Currently in her second year as a Medical Sciences student and guard on Dalhousie’s varsity women’s basketball team, Ashley Jackson can now add first-time Academic All-Canadian (AAC) to her growing list of accomplishments. The award is a testament not only to her involvement in the classroom and on the court, but also in the community.
The AACs are administered by USports, the national organization that governs varsity athletics in Canada, and are awarded to student-athletes who maintain an overall grade of at least 80% while playing on a varsity team.
“I'm super excited to be named an Academic All-Canadian,” says Ashley. “I think it's a great accomplishment to say that you were able to balance the demands of playing a varsity sport while still achieving high standards in the classroom.”
Balancing priorities, making an impact
Like many of Dalhousie’s student-athletes, Ashley also balances extracurricular activities with her varsity and academic commitments. She is the vice-president of fundraising for Dal’s chapter of Global Brigades, a student society that provides holistic health care to under-served populations around the world. Last April, Ashley travelled with the society (including about 15 other Dal students) to Honduras where, as a member of the Medical Brigade, she helped set up a mobile clinic and worked alongside health professionals to deliver high-quality health services to local communities.
Ashley (centre) with Global Brigades.
“People there don’t have access to public health care,” she says. “Being able to work in a triage setting with other health professionals can really make a difference.”
For the second half of the trip Ashley worked in a Public Health Brigade, building latrines for a community. “Our goal was to help prevent common diseases and ailments,” she says. “There are a lot of water-borne diseases and building latrines can prevent water contamination. My experiences in Honduras showed me how fortunate I am to have access to adequate health care and to have the opportunity to attend such an incredible post-secondary institution like Dalhousie.”
A global perspective
The trip was part of a continuous process that sees new Brigades constantly arriving from all over the world. “The end goal is for the communities to be self-sustainable,” says Ashley. “Brigades go back every couple months. It’s not just a one and done type of thing.”
She plans to go back to Honduras again this April with over 30 other Dal students. The first half of the trip will be a Medical Brigade — shadowing doctors in a mobile clinic — and the second part will either be a Public Health or Water Brigade that will involve building infrastructure such as latrines and eco-stoves that help prevent common ailments.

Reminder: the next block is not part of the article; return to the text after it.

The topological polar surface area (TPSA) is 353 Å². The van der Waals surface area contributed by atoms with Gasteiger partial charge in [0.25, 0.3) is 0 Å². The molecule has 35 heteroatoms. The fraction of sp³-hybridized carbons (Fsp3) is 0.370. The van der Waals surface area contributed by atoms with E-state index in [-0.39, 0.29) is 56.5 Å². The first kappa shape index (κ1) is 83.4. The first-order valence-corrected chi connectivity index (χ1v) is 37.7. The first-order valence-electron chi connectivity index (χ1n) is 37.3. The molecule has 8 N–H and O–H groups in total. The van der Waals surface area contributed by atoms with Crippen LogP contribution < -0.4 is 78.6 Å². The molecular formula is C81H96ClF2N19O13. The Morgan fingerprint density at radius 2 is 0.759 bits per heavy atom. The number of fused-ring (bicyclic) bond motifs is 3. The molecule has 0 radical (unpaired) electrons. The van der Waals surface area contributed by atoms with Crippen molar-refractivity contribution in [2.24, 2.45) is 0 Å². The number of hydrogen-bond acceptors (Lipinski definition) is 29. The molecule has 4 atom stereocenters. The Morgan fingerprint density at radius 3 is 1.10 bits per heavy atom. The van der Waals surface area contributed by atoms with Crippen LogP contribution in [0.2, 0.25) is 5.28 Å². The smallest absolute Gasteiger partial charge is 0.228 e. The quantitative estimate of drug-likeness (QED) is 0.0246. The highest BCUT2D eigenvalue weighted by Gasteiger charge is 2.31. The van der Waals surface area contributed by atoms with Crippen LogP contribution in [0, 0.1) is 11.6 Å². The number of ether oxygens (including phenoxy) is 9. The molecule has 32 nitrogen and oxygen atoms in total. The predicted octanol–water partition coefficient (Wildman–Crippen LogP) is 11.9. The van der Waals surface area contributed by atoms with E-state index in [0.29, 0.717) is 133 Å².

Last year, apart from fundraising for Global Brigades, Ashley also organized a book drive through the African Library Project. She collected over 3,000 books by setting up boxes around campus — enough books to fill four libraries.
“I have to manage my time pretty well in order to balance my academics, my extracurriculars, and being a varsity athlete,” she says. “Often that means that I don't get as much free time to hang out with my friends or do things like that, but I really enjoy all of the things that I'm involved in and that makes it all worthwhile.
Being involved in so many different aspects of student life isn’t new to Ashley. While in high school in Chatham, Ont. she was the prime minister of the student council for two years, sat on the student athletic association executive committee, and was on the basketball, soccer, track and field, and cross-country teams.
“I helped coach our junior girls basketball team, was involved in my school’s Me to We Club, and was the chair of my town’s United Way Youth Committee,” she adds. “It’s always been very important to me to be involved and give back to the community.”
That passion for keeping busy hasn’t gone unnoticed: this year she was nominated by her basketball teammates to speak at the Women in Leadership Dinner about her community involvement. And the passion is influencing the path she hopes to follow through her undergrad years and into graduate studies. She wants to improve the lives of others and hopes to eventually go to medical school.
“For a long time, I didn't really know what I wanted to do,” she says. “I knew I want to help people — that’s my biggest thing. I’m such a try-hard. But right now I just have to focus on school.”
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